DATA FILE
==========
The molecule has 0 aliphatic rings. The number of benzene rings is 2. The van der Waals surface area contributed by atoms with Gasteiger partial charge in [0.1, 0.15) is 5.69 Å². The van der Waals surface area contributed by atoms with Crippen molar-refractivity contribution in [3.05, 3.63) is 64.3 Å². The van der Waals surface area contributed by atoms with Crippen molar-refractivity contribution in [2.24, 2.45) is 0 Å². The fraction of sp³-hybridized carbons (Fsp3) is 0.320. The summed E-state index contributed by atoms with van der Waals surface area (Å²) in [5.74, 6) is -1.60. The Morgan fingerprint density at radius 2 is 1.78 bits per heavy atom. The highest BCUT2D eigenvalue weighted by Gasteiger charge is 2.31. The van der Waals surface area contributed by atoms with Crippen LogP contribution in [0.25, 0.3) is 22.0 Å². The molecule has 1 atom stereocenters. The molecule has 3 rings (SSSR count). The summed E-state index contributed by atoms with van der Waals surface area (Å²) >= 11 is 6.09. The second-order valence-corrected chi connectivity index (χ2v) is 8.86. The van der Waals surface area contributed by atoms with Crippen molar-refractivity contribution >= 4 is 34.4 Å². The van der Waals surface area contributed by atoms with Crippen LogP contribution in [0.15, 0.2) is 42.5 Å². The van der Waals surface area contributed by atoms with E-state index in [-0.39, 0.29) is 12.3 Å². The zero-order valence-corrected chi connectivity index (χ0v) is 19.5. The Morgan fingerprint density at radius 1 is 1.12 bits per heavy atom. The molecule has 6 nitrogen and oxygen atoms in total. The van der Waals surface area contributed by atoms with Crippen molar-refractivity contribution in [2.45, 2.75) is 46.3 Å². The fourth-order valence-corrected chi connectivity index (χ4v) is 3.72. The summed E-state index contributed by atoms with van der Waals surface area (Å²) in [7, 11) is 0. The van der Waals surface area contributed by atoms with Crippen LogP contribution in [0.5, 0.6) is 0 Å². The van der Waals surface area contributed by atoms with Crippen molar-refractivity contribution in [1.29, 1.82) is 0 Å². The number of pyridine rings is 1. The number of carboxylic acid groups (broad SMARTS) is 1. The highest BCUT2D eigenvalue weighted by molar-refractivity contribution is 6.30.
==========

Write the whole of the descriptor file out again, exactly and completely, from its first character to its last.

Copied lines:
The molecule has 0 aliphatic rings. The number of benzene rings is 2. The van der Waals surface area contributed by atoms with Gasteiger partial charge in [0.1, 0.15) is 5.69 Å². The van der Waals surface area contributed by atoms with Crippen molar-refractivity contribution in [3.05, 3.63) is 64.3 Å². The van der Waals surface area contributed by atoms with Crippen molar-refractivity contribution in [2.24, 2.45) is 0 Å². The fraction of sp³-hybridized carbons (Fsp3) is 0.320. The summed E-state index contributed by atoms with van der Waals surface area (Å²) in [5.74, 6) is -1.60. The Morgan fingerprint density at radius 2 is 1.78 bits per heavy atom. The highest BCUT2D eigenvalue weighted by Gasteiger charge is 2.31. The van der Waals surface area contributed by atoms with Crippen LogP contribution in [0.25, 0.3) is 22.0 Å². The molecule has 1 atom stereocenters. The molecule has 3 rings (SSSR count). The summed E-state index contributed by atoms with van der Waals surface area (Å²) >= 11 is 6.09. The second-order valence-corrected chi connectivity index (χ2v) is 8.86. The van der Waals surface area contributed by atoms with Crippen molar-refractivity contribution >= 4 is 34.4 Å². The van der Waals surface area contributed by atoms with Crippen LogP contribution in [0.15, 0.2) is 42.5 Å². The van der Waals surface area contributed by atoms with E-state index in [-0.39, 0.29) is 12.3 Å². The zero-order valence-corrected chi connectivity index (χ0v) is 19.5. The Morgan fingerprint density at radius 1 is 1.12 bits per heavy atom. The molecule has 6 nitrogen and oxygen atoms in total. The van der Waals surface area contributed by atoms with Crippen molar-refractivity contribution in [2.45, 2.75) is 46.3 Å². The fourth-order valence-corrected chi connectivity index (χ4v) is 3.72. The summed E-state index contributed by atoms with van der Waals surface area (Å²) in [7, 11) is 0. The van der Waals surface area contributed by atoms with Crippen LogP contribution in [0.5, 0.6) is 0 Å². The van der Waals surface area contributed by atoms with Crippen molar-refractivity contribution in [1.29, 1.82) is 0 Å². The number of pyridine rings is 1. The number of carboxylic acid groups (broad SMARTS) is 1. The highest BCUT2D eigenvalue weighted by molar-refractivity contribution is 6.30.